Understanding Credit Cards – 5 Things You Must Know


Venturing into the world of credit cards (and credit debt) can be scary. But with the correct approach, plus some restraint, credit cards can be a helpful financial tool. Before you apply for a credit, you must know the fundamentals; understand the benefits, as well as, the potential pitfalls. Here are five things you need to know about credit cards.


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1. There’s no perfect number of cards you “should” have:

According to myFICO.com, the average consumer has nine credit cards. With that said, there is no perfect number of credit cards that you “should” have. The number of cards you apply for, and use, should be dictated by your individual situation.

The goal is to try as much as possible to only charge what you can pay off by the time your balance is due. Carrying a balance, while sometimes necessary, is an easy way to put yourself in a position where you’re paying the credit card companies excessive amounts of interest.

2. You must understand each card’s interest rate:

Credit card interest rates can range dramatically — from 0 percent (usually a limited time offer) to as high as 30 percent. Here are some factors that credit card companies consider when determining your interest rate; your credit score, income, current debt load, assets, number of credit inquiries, payment history – just to name a few.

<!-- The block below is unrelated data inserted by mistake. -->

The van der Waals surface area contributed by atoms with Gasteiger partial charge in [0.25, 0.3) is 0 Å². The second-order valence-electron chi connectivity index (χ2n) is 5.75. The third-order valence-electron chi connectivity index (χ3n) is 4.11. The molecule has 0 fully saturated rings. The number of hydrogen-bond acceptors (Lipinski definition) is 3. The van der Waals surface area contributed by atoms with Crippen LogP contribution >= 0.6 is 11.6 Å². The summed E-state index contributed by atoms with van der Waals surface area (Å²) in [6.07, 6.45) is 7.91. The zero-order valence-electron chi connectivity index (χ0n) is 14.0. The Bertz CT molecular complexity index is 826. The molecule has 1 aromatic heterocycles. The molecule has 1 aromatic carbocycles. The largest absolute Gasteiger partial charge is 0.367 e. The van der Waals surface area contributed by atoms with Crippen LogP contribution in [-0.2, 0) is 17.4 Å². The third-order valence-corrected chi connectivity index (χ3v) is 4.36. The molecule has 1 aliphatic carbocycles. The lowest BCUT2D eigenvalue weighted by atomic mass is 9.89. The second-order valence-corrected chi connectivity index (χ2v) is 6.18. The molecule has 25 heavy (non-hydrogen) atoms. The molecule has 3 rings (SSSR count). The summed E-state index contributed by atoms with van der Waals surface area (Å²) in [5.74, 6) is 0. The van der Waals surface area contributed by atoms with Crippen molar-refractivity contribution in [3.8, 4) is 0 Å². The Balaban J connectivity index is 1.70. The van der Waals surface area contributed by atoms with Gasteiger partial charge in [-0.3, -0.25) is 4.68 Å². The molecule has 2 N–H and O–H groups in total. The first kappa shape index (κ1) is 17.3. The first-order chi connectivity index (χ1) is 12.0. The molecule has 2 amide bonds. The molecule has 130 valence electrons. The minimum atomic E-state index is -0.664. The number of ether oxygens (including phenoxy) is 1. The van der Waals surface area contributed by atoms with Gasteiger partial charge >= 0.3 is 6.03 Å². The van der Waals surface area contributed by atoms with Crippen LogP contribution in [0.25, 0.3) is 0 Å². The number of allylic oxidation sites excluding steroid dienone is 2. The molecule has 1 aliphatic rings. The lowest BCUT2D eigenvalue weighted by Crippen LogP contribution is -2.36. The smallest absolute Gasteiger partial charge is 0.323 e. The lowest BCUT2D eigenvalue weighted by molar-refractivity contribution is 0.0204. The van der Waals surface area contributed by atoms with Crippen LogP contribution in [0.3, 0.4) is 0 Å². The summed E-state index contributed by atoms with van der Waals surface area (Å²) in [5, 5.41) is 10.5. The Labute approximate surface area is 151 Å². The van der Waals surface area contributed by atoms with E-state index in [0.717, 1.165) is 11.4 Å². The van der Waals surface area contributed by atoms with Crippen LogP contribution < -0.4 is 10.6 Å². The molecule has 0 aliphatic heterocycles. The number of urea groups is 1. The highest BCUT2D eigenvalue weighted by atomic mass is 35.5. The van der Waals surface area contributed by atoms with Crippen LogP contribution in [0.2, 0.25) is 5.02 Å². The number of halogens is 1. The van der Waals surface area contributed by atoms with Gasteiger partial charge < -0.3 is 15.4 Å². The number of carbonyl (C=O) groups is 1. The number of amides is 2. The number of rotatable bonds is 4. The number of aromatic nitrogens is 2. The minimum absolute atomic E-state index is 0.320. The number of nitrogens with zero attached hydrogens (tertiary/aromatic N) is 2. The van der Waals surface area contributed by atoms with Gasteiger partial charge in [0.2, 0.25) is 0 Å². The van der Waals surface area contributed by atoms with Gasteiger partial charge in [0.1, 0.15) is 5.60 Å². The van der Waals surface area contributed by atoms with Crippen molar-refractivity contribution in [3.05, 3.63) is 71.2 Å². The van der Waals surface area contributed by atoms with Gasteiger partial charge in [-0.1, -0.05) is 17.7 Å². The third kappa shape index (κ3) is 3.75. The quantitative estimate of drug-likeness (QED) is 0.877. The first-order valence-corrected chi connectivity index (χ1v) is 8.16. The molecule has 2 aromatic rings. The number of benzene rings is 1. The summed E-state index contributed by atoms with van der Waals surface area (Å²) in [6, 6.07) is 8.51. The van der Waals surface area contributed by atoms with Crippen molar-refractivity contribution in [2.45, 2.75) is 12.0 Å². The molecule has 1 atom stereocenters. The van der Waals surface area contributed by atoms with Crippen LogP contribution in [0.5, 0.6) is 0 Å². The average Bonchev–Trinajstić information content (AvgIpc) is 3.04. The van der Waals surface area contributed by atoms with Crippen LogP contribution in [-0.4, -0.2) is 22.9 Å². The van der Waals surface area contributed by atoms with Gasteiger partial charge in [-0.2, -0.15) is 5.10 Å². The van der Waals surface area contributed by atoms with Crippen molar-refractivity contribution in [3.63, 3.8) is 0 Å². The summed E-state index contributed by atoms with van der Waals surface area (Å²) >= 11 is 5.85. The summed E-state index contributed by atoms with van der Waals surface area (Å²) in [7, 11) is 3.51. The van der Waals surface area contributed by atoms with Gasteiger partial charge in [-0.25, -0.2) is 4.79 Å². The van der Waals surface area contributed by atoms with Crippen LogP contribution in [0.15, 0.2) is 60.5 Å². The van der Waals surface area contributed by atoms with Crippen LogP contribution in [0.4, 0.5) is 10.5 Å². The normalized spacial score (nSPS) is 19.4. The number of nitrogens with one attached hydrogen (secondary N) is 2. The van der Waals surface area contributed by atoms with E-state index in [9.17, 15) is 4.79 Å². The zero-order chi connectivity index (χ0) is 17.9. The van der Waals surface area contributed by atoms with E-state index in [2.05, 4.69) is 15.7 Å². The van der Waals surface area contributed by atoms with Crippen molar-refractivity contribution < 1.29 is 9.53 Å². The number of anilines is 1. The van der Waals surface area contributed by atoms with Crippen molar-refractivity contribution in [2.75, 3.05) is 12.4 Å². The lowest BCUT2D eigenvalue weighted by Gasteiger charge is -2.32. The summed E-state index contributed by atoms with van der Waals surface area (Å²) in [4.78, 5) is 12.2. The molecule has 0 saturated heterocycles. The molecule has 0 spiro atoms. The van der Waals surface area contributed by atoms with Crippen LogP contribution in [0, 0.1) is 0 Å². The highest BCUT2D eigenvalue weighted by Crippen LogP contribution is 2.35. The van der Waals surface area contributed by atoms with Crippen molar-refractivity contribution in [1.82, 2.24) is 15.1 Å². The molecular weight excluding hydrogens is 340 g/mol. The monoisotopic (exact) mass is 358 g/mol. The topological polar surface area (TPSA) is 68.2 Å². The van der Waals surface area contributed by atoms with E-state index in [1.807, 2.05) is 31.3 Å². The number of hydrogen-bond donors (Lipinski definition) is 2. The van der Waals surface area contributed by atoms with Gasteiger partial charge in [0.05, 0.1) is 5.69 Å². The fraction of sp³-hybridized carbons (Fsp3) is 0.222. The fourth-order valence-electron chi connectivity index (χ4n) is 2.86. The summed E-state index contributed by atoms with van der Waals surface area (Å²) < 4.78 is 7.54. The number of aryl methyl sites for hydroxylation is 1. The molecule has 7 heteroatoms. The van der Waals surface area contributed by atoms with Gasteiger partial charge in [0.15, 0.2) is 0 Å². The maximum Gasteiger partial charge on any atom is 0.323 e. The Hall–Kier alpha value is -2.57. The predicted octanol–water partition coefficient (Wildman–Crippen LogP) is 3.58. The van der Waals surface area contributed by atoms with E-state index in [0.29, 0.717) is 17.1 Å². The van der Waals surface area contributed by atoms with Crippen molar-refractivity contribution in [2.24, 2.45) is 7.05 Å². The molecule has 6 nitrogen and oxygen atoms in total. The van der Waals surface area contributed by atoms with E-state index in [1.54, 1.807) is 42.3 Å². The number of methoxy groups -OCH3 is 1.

Consumers with a history of proving they can pay off their debt in a timely fashion will receive the best (lowest) rates.

3. Comparing cards is a must:

When it comes to credit cards, you as a consumer have a ton of options to choose from. There are several high quality review sites that allow consumers to determine which card is best for them. Compare Cards is an excellent resource.

4. Making the minimum payment can be dangerous:

Here’s the bottom line; paying only the minimum keeps you in debt longer, costs you significantly more money in interest payments and will most likely hurt your credit score. Doesn’t sound too appealing does it?

By paying only the minimum payment, you’re giving yourself temporary relief. But you’re also putting yourself in a position to pay more interest charges later on. After all, the longer it takes to pay off your balance, the more you will pay the credit card companies in interest fees.

5. Not using a credit card could have a negative impact on your financial future:

While that might sound weird, let me explain. As mentioned earlier, the only way to establish a strong credit score is to have a track record of having and paying off borrowed money (in a timely fashion). But it’s very difficult to pay off borrowed money if you don’t have any. This can be especially harmful for young people who are unlikely to have a mortgage, auto loans, or other forms of debt that help build credit history.

While credit cards can be extremely costly for those who don’t use them correctly, there are necessary in most cases. Just be sure to only charge what you can afford to pay back!

Jacob Weinstein

Jacob Weinstein

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